Vitamins must also be considered key to the diet. Fresh forage is high in Vitamin A and deficiencies are rare however cut forage will begin to lose its vitamin content over time (Stainar, 2013). Over supplementation of Vitamin A can have negative effects such as hyperextension of various joints and ataxia (lack of muscle control and coordinated movement), whilst a deficiency will hinder immune and reproductive function (Stainar, 2013). A weanling is only probably prone to a Vitamin D deficiency if they do not have access to fresh forage and are kept inside out of daylight which is not the case for most foals. A Vitamin D deficiency can however decrease the quality of skeletal development (Stainar, 2013). Vitamin E is required for immune function and deficiency may result in the degenerative condition Equine Degenerative Myeloencephalopathy (EDM), although  this  is  only  likely  if  the  horse  does  not  have access to pasture.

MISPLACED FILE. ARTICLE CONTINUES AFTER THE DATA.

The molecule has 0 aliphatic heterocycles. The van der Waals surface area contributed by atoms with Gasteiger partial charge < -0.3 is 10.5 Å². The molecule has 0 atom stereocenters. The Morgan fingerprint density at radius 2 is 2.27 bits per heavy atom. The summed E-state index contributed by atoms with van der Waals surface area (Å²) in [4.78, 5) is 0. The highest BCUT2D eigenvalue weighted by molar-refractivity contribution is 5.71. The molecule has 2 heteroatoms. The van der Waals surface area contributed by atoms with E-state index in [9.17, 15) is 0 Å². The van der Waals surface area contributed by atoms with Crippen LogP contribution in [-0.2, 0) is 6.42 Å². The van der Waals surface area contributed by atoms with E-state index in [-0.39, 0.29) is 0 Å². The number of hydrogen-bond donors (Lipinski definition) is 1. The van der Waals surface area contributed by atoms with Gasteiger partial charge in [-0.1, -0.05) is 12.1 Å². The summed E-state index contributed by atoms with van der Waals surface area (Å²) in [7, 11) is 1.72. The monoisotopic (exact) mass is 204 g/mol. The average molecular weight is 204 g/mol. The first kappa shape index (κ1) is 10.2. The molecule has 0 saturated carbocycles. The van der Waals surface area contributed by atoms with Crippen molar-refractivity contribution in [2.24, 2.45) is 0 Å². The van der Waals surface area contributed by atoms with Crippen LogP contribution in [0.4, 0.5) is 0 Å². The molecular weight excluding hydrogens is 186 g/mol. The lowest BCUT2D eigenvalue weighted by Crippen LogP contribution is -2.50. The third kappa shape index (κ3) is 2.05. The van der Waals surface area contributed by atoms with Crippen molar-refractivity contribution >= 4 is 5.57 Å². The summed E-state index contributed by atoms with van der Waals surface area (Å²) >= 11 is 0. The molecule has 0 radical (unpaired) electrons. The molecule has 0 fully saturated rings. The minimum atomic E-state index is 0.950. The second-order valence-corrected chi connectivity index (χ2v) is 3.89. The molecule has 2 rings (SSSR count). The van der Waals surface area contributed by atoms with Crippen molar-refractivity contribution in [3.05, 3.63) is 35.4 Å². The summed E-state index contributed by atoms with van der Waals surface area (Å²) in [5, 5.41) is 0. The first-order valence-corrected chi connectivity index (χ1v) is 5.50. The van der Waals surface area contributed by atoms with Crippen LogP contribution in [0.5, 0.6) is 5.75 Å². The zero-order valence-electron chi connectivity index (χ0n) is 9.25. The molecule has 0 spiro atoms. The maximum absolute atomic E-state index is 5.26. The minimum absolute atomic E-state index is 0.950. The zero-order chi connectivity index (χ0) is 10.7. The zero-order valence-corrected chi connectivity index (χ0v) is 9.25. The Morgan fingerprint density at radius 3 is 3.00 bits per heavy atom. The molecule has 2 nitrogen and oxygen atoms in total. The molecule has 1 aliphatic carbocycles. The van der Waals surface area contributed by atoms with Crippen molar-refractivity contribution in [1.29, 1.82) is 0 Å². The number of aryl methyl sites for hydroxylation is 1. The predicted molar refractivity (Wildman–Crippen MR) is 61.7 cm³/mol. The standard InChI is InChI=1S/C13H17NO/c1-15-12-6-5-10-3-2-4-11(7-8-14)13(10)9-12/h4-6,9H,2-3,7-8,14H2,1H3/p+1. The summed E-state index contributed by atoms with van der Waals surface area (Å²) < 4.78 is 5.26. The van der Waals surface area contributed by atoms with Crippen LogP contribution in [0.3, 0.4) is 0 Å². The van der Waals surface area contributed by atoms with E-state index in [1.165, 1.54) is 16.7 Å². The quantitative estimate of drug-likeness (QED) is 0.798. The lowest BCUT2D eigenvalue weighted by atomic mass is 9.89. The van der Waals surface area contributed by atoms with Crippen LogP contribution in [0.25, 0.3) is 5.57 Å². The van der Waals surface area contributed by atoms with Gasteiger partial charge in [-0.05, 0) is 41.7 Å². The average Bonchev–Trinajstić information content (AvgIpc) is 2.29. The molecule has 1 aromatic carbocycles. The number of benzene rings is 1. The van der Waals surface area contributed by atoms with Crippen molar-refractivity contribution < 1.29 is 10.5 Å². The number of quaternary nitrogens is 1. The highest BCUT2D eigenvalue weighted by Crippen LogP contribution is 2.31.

A high forage diet is required for normal gastrointestinal tract function and health as well as to support the natural behaviours of the weanling. Providing a forage-only diet, if good quality, will likely meet the weanling’s energy and protein requirements. However, a preserved forage-only diet is expected to be deficient in all of the necessary vitamins and minerals, and supplementation will be required, whether this is in the form of a feed or supplement. Deficiencies  in  Calcium,  Phosphorus,  Zinc and/or Copper may also worsen the effects of exceeding the weanling’s  energy  requirements  (Becvarova  &  Buechner-Maxwell, 2012). 


Growth is not only affected by the diet but also by genetics and the weanling’s environment. Body weight alone is not an ideal indicator of the effect of nutrition on the weanling, whereas analysing wither height and other skeletal developments are likely to be more useful (Staniar, 2013). Body condition scoring has a place to ensure youngsters do not become overweight, however, it should not be used in isolation due to this being a rapid growth phase and short-term fluctuations in growth to be expected.